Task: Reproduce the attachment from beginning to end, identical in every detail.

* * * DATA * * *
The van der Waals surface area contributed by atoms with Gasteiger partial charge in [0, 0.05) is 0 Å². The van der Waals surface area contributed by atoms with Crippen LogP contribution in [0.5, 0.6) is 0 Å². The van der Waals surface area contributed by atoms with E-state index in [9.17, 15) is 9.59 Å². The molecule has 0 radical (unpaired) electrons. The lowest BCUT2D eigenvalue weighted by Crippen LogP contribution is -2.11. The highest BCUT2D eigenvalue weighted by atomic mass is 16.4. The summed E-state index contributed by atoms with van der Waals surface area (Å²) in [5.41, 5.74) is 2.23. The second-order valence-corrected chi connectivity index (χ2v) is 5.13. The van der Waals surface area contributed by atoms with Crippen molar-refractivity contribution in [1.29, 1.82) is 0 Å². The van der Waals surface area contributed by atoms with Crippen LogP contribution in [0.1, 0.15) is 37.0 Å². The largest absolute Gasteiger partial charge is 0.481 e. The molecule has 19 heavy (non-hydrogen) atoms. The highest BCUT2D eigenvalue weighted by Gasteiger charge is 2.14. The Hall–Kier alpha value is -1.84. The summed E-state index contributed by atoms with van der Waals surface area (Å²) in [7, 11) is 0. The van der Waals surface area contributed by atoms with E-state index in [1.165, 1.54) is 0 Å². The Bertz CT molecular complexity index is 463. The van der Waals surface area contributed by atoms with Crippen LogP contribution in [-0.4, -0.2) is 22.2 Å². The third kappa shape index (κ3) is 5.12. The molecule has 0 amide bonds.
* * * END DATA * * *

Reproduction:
The van der Waals surface area contributed by atoms with Gasteiger partial charge in [0, 0.05) is 0 Å². The van der Waals surface area contributed by atoms with Crippen LogP contribution in [0.5, 0.6) is 0 Å². The van der Waals surface area contributed by atoms with E-state index in [9.17, 15) is 9.59 Å². The molecule has 0 radical (unpaired) electrons. The lowest BCUT2D eigenvalue weighted by Crippen LogP contribution is -2.11. The highest BCUT2D eigenvalue weighted by atomic mass is 16.4. The summed E-state index contributed by atoms with van der Waals surface area (Å²) in [5.41, 5.74) is 2.23. The second-order valence-corrected chi connectivity index (χ2v) is 5.13. The van der Waals surface area contributed by atoms with Crippen molar-refractivity contribution in [1.29, 1.82) is 0 Å². The van der Waals surface area contributed by atoms with Crippen LogP contribution in [0.1, 0.15) is 37.0 Å². The largest absolute Gasteiger partial charge is 0.481 e. The molecule has 19 heavy (non-hydrogen) atoms. The highest BCUT2D eigenvalue weighted by Gasteiger charge is 2.14. The Hall–Kier alpha value is -1.84. The summed E-state index contributed by atoms with van der Waals surface area (Å²) in [7, 11) is 0. The van der Waals surface area contributed by atoms with E-state index in [1.165, 1.54) is 0 Å². The Bertz CT molecular complexity index is 463. The van der Waals surface area contributed by atoms with Crippen LogP contribution in [-0.4, -0.2) is 22.2 Å². The third kappa shape index (κ3) is 5.12. The molecule has 0 amide bonds.